Dave: Yeah, I would challenge you actually. And this probably goes for all listeners, actually track that metric. It’s really easy to get like this intuitive feeling and think, oh, yeah, I think we have 20% repeat customers. But if you actually track it, and I know in our order management software Linnworks, we could actually track this. They actually track the overall percentage of repeat customers rather than just trying to give a guess feel for it. You might be surprised by the number. That’s my opinion, I could be completely wrong. But in three or four different brands that I’ve managed now, that’s my overall consensus is that the number of repeat customers even for a really sticky business like boating and offloading, it’s still a really low number.

Mike: So on ColorIt.com, it’s over 50%.

Dave: But what percentage of your overall business, so if you take into account Amazon and ColorIt because obviously ColorIt is not 100% of the business?

Mike: No. So I mean, I’d have to — I don’t know how to run that report. I have to figure out if Scubana can get me that info and I’ll report back on that. It’s definitely interesting to find out what that percentage would be for sure.

Dave: Yeah, and I think definitely for ColorIt through your own website share, you can do a lot more marketing tactics to try to acquire that customer because they are yours. But on Amazon trying to acquire those customers and hoping that they somehow trickle back to become your customer, whether they’re repeat buyers on Amazon or through your own website, I think that’s a tough proposition. Definitely on your website, trying to spend a little bit more to acquire those customers, yeah, for sure it makes sense. But Amazon I don’t know. I think it’s just a losing proposition.

Mike: Okay, got you. All right, so let’s go over the numbers because actually, the thing that’s interesting about this, your theory based on what you’re saying is that just ride the wave, the prime wave and don’t do discounting. And it’s something I might definitely be thinking about next year. For me, I think the biggest reason why I’m not going to be to all in on Prime Day next year is just because of the logistics and inventory planning.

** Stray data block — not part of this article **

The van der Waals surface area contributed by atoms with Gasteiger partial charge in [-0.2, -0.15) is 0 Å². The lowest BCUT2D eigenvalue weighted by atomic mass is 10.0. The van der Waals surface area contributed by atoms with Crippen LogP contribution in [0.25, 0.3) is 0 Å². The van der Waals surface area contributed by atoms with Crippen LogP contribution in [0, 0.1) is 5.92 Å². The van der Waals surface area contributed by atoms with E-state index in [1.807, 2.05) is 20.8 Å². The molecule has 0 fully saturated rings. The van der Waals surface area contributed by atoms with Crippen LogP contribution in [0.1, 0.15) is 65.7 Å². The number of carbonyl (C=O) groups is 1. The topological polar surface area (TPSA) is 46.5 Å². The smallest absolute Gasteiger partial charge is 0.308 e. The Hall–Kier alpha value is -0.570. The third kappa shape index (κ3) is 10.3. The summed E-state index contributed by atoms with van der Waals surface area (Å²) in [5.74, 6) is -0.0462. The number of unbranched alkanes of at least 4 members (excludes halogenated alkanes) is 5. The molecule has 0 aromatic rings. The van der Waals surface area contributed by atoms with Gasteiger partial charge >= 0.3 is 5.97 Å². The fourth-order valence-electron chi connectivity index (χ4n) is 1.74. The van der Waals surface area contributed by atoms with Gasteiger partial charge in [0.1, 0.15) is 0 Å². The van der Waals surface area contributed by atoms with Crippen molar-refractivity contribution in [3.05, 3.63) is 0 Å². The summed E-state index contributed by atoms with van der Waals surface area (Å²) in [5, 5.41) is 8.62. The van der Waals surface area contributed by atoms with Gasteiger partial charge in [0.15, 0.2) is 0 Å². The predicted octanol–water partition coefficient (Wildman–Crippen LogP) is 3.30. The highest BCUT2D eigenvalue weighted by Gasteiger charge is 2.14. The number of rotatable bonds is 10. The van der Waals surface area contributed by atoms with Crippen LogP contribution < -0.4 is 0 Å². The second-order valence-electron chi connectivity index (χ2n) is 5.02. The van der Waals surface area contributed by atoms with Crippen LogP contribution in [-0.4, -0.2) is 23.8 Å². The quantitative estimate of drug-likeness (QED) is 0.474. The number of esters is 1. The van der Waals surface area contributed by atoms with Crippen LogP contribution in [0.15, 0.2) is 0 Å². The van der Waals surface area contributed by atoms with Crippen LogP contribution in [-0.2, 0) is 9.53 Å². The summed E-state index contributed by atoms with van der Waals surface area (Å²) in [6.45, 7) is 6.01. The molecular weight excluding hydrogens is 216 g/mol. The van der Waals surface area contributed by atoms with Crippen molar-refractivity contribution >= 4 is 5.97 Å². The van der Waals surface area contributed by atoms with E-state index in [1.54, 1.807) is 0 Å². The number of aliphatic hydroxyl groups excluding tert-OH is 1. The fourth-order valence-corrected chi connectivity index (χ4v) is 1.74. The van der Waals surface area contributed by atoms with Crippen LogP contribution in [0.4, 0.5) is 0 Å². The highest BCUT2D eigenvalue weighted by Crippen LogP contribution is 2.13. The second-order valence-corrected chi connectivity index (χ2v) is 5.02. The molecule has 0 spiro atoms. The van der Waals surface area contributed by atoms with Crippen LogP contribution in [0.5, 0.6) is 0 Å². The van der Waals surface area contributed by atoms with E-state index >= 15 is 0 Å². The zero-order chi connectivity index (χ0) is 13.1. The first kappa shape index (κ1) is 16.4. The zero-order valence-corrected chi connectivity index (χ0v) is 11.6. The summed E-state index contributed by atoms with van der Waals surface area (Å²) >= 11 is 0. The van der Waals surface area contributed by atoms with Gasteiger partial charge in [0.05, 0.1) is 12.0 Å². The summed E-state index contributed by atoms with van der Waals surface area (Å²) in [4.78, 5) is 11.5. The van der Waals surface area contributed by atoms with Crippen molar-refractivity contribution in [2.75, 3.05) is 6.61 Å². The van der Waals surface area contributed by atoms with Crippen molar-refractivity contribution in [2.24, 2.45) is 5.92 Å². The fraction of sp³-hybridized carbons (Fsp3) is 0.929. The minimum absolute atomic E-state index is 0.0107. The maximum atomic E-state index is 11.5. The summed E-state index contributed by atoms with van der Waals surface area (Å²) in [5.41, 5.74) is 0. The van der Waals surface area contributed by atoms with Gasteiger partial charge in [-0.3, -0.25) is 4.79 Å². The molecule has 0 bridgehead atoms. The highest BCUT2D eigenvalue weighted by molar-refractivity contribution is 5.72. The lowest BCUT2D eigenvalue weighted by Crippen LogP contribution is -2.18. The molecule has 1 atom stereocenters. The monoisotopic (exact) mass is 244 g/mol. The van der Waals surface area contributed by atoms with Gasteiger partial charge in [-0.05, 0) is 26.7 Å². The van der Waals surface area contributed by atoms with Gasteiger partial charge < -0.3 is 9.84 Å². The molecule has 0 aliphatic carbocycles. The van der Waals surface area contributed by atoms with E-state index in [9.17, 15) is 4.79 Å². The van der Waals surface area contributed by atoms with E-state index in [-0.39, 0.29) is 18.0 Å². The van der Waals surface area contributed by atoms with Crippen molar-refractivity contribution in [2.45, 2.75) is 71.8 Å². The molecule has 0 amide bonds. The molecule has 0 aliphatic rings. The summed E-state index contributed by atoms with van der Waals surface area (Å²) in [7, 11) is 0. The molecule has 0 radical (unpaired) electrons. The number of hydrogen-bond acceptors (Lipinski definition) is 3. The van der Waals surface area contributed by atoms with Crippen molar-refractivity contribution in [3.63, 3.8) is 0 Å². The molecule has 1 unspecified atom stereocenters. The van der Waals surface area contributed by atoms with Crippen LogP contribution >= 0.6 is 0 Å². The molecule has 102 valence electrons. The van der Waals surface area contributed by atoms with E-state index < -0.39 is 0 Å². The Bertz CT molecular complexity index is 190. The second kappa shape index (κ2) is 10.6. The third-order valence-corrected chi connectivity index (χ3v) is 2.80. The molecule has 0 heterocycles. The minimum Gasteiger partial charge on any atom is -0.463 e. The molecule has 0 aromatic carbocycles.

I am definitely in a little bit of a bitter mood right now, because of how the whole prime deal selection thing went. Again, you still apply for it, I forget the exact month, let’s say back in April, or whatever it was, they don’t even tell you when Prime Day is going to be until like a couple of weeks before. So, you don’t know the exact date. We sent inventory in ahead of being approved because it takes so long to get inventory actually in Amazon’s warehouse this time of year.

The deal that we actually ended up doing I was worried was going to get cancelled, because as of Friday, the stuff hadn’t even been checked in yet and the deal was on Tuesday. It did get checked in late Sunday night, early Monday morning and we did have the units available. But again, we had on our forecast and as a part of our whole inventory and logistics plan for selling through 1,500 units of each of the Prime Day deals that we had submitted and figured they were both going to get selected because the one that didn’t get selected was actually one that was a Prime Day deal last year. So, I figured it was a shoo in to be approved this year and it wasn’t.